Wednesday, January 25, 2012
Goat Cheese with Roasted Garlic and Herbs
Not too long ago I discovered our local grocer had begun carrying goat milk for a local farm. Bolstered by my successful attempt at paneer last year, I felt confident in my foray into this herbed, spreadable cheese. You will be amazed at how simple it really it.
The recipe is my own.
Yields about 3/4 to 1 cup
1 qt goat milk (whole preferred)
1 - 2 Tbsp fresh lemon juice
1-2 cloves roasted garlic
1/4 tsp kosher salt
1/2 tsp Herbes de provence
2 tsp combination of fresh savory, basil rosemary, fennel, lavender and thyme
Line a sieve with several layers of cheesecloth. Set aside the sieve in a clean dry sink.
Pour the goat milk into a large heavy bottomed saucepan. Slowly heat over medium high heat until the milk reaches a gentle simmer. Using a candy thermometer, continue to heat the milk until it reaches about 180 degrees. Remove the pan from the heat. Add the lemon juice slowly, one tbsp at a time. The milk will begin to form a curdle and separate from the whey. Using a wooden spoon, stir the mixture until all of the milk has curdled, about 1 to 2 minutes.
Pour the mixture into the cheesecloth-lined sieve to drain off the whey. When the cheese has cooled (about 20 minutes), tie the corners of the cheesecloth around the handle of a wooden spoon and suspend over a pot or the sink for about an hour, allowing any remaining whey to drain.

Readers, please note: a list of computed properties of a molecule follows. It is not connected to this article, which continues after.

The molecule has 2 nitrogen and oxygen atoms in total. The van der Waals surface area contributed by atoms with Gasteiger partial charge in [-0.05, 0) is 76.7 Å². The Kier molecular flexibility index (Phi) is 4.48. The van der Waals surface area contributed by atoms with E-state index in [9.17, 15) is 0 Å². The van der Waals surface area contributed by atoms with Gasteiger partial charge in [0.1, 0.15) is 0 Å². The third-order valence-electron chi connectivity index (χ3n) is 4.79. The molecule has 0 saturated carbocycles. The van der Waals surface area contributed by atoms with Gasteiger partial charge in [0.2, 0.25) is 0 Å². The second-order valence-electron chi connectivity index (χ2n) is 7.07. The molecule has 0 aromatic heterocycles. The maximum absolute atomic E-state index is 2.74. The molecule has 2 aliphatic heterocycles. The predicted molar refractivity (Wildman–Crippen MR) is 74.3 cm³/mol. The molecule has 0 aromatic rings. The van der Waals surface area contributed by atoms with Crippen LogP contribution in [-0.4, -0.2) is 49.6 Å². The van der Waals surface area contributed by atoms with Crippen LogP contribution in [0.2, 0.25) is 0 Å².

Spoon the soft cheese onto a clean cutting board or large plate. Gentle fold in the mashed, roasted garlic, salt and herbs. Alter seasonings to taste.
Serve immediately or store in an air tight container in the fridge for up to a week.
This cheese may not be the creamy decadence you find at your cheese monger, but hey! You made it yourself! I kept the garlic and herbs on the low end to allow the pungency of the goat cheese to really shine through. And shine it did! While I couldn't even get Ross to try the spreadable bliss, a friend who had never tried goat cheese was smitten with the smooth texture and mellow herb spiked flavor. The roasted garlic added a sweet complexity without overpowering (I limited myself to one fat, caramelize clove), and the menagerie or herbs danced across the tongue. I would highly recommend using fresh herbs as the dried variation can lend a gritty mouth-feel until given enough time to soften from the moisture of the cheese...but by that time the creaminess of the cheese itself has already begun to diminish. This is a dish best served within hours after making.